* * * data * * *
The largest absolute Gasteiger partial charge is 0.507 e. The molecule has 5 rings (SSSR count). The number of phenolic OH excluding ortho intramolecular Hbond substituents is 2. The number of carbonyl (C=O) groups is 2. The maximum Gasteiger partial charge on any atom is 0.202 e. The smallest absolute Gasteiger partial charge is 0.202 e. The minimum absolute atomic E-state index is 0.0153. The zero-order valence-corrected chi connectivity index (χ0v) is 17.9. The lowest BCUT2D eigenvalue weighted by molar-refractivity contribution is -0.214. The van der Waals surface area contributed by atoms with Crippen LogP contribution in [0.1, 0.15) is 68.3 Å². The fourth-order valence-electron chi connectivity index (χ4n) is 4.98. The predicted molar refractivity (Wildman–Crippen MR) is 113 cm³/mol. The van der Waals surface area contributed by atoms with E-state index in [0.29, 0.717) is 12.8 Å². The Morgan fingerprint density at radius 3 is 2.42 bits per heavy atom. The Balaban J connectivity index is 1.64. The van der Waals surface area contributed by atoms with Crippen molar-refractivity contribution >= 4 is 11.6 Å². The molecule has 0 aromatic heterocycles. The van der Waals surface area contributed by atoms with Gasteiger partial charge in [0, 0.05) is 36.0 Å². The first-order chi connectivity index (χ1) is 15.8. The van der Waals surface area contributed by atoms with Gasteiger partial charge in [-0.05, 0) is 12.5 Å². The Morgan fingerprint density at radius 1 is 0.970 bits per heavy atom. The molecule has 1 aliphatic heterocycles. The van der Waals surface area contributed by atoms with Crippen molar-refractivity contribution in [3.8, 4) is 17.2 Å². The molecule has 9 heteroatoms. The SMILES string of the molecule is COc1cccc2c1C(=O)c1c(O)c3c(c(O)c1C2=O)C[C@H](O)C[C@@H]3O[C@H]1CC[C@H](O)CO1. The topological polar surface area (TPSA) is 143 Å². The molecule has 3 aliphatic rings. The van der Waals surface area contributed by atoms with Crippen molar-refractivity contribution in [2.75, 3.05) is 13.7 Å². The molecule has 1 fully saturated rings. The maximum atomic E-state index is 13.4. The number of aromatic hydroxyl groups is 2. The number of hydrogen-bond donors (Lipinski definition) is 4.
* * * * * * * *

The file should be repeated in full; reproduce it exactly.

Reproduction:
The largest absolute Gasteiger partial charge is 0.507 e. The molecule has 5 rings (SSSR count). The number of phenolic OH excluding ortho intramolecular Hbond substituents is 2. The number of carbonyl (C=O) groups is 2. The maximum Gasteiger partial charge on any atom is 0.202 e. The smallest absolute Gasteiger partial charge is 0.202 e. The minimum absolute atomic E-state index is 0.0153. The zero-order valence-corrected chi connectivity index (χ0v) is 17.9. The lowest BCUT2D eigenvalue weighted by molar-refractivity contribution is -0.214. The van der Waals surface area contributed by atoms with Crippen LogP contribution in [0.1, 0.15) is 68.3 Å². The fourth-order valence-electron chi connectivity index (χ4n) is 4.98. The predicted molar refractivity (Wildman–Crippen MR) is 113 cm³/mol. The van der Waals surface area contributed by atoms with E-state index in [0.29, 0.717) is 12.8 Å². The Morgan fingerprint density at radius 3 is 2.42 bits per heavy atom. The Balaban J connectivity index is 1.64. The van der Waals surface area contributed by atoms with Crippen molar-refractivity contribution >= 4 is 11.6 Å². The molecule has 0 aromatic heterocycles. The van der Waals surface area contributed by atoms with Gasteiger partial charge in [0, 0.05) is 36.0 Å². The first-order chi connectivity index (χ1) is 15.8. The van der Waals surface area contributed by atoms with Gasteiger partial charge in [-0.05, 0) is 12.5 Å². The Morgan fingerprint density at radius 1 is 0.970 bits per heavy atom. The molecule has 1 aliphatic heterocycles. The van der Waals surface area contributed by atoms with Crippen molar-refractivity contribution in [3.8, 4) is 17.2 Å². The molecule has 9 heteroatoms. The SMILES string of the molecule is COc1cccc2c1C(=O)c1c(O)c3c(c(O)c1C2=O)C[C@H](O)C[C@@H]3O[C@H]1CC[C@H](O)CO1. The topological polar surface area (TPSA) is 143 Å². The molecule has 3 aliphatic rings. The van der Waals surface area contributed by atoms with Crippen molar-refractivity contribution in [2.75, 3.05) is 13.7 Å². The molecule has 1 fully saturated rings. The maximum atomic E-state index is 13.4. The number of aromatic hydroxyl groups is 2. The number of hydrogen-bond donors (Lipinski definition) is 4.